Italian officials ban McDonald's near ancient Roman monument
Italian officials have barred McDonald's from building a restaurant near an ancient site in Rome, with some believing it would be disrespectful to serve burgers so close to archaeological wonders.
The Ministry for Cultural Heritage on Wednesday announced the decision to prohibit the fast-food giant from opening a location near the Baths of Caracalla, which dates back to the third century.
Culture Minister Alberto Bonisoli posted the news to Facebook.
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"Already expressed my opposition to a fast food in the archaeological area of Caracalla Terme," he wrote. "I inform you that the cultural ministry revoked authorization."
Virginia Raggi, the mayor of Rome, tweeted that "the wonders of Rome must be protected."
The chain had hoped to build an 8,600-square-foot restaurant and obtained a permit to do so. The area where the restaurant would have been built is near the baths, the Colosseum and other sites of historic significance.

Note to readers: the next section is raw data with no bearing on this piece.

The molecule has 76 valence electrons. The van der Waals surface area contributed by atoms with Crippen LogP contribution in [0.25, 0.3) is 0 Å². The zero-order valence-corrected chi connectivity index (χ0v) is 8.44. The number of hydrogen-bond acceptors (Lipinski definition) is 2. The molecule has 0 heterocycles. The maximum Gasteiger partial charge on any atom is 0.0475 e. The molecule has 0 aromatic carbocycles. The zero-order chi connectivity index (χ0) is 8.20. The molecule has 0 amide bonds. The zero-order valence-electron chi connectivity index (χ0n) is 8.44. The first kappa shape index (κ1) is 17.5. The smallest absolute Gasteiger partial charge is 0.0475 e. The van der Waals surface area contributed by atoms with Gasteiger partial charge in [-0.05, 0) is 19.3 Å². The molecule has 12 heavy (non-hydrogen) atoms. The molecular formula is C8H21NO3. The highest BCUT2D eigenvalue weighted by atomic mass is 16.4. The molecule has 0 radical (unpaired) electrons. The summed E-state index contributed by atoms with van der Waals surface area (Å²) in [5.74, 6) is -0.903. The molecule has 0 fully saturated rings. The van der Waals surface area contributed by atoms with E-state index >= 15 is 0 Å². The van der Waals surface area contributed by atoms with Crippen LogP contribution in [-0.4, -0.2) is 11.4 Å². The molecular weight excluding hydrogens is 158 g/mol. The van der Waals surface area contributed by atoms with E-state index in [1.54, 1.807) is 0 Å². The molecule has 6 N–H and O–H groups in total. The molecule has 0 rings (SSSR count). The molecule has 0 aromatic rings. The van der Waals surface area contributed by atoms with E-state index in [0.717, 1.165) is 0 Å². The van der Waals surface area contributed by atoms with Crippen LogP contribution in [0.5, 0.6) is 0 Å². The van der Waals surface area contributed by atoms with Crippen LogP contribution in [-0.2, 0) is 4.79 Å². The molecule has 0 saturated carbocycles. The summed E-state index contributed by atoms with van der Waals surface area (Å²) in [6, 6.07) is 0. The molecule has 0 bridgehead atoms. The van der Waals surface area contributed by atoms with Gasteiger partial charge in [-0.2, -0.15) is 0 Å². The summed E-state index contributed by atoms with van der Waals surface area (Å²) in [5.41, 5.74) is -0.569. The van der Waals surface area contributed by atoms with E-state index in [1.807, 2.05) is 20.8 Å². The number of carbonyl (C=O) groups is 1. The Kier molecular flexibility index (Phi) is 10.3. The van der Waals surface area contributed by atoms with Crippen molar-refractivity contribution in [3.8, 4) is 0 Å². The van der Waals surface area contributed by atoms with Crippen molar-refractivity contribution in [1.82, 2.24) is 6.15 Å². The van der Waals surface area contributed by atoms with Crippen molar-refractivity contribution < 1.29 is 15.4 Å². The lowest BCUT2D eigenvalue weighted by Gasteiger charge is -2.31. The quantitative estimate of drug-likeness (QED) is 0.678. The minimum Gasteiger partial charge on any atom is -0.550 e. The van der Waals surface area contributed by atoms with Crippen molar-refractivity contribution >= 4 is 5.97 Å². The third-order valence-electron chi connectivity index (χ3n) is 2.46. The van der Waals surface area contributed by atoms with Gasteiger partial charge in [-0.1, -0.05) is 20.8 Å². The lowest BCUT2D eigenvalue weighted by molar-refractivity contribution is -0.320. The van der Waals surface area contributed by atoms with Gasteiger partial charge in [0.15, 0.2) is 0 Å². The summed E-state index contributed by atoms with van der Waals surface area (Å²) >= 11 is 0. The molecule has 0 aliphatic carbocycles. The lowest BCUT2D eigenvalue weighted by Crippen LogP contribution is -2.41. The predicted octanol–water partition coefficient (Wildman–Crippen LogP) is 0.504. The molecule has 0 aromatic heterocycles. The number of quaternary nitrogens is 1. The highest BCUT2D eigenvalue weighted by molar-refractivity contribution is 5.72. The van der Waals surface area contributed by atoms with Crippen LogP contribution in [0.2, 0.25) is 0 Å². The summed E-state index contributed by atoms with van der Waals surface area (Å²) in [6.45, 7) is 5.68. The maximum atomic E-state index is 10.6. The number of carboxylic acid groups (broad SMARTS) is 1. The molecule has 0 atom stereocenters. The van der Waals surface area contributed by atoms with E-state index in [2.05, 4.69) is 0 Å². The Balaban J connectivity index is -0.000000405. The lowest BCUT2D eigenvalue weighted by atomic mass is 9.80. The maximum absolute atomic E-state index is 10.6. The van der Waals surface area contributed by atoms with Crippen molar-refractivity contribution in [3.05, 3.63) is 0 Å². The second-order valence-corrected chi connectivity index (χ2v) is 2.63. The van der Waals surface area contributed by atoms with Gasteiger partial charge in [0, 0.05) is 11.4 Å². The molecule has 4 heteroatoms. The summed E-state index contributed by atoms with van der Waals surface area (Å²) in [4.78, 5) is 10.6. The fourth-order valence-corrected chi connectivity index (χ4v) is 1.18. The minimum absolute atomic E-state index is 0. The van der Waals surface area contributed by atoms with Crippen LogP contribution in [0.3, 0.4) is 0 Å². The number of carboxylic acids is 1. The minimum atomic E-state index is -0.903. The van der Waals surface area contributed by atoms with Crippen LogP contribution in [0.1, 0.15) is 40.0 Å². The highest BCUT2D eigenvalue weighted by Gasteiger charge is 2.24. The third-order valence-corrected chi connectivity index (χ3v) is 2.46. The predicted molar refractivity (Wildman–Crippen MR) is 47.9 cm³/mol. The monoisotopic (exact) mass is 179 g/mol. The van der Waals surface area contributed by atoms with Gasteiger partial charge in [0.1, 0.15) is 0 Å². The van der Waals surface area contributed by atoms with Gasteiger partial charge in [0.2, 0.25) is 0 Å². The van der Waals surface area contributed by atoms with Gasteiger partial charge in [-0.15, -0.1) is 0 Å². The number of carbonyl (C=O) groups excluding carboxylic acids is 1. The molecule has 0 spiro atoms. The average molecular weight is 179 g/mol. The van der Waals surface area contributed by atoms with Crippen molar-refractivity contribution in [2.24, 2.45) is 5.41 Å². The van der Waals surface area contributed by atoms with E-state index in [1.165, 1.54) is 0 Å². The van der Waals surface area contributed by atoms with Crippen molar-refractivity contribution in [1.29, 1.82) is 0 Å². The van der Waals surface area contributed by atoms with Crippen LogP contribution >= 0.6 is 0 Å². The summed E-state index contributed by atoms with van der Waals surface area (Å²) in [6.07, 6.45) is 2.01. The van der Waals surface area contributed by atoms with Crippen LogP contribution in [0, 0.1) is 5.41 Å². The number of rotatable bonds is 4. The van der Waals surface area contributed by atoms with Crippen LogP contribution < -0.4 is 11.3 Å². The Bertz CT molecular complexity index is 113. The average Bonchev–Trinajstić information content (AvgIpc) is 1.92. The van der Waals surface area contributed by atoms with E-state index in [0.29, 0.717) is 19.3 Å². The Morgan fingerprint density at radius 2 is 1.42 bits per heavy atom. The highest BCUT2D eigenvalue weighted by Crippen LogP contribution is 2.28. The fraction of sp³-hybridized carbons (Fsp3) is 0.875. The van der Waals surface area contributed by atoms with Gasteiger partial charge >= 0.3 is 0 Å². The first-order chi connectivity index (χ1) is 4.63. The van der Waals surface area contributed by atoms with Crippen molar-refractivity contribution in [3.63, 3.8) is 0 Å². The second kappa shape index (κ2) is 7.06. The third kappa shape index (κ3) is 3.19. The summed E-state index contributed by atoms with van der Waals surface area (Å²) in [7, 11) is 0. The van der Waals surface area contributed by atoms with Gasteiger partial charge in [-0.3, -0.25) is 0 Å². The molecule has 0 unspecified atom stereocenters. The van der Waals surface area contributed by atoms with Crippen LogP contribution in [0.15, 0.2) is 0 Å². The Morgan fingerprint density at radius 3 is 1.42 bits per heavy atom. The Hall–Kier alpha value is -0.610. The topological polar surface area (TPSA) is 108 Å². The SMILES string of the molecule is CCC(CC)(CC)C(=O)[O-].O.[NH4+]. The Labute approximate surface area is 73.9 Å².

In a statement to Fox News, McDonald's said it's aim is to "respectfully adapt to the local environment" when operating restaurants near historic sites in Italy and around the world.
"As always, and in this case, McDonald’s met all national and local laws and policies related to business operations in this location. This project, including a McDonald’s, near the Baths of Caracalla is part of a wider plan of urban regeneration, including playgrounds and educational botanical gardens, to offer tourists and local families a place to enjoy quality food and services," the statement continued.
McDonald's operates 51 locations in the Italian capital, some near landmarks including the Piazza Navona, Piazza di Spagna -- the Spanish Steps -- and the Vatican, Reuters reported.
Italy has 600 McDonald's restaurants, the company said.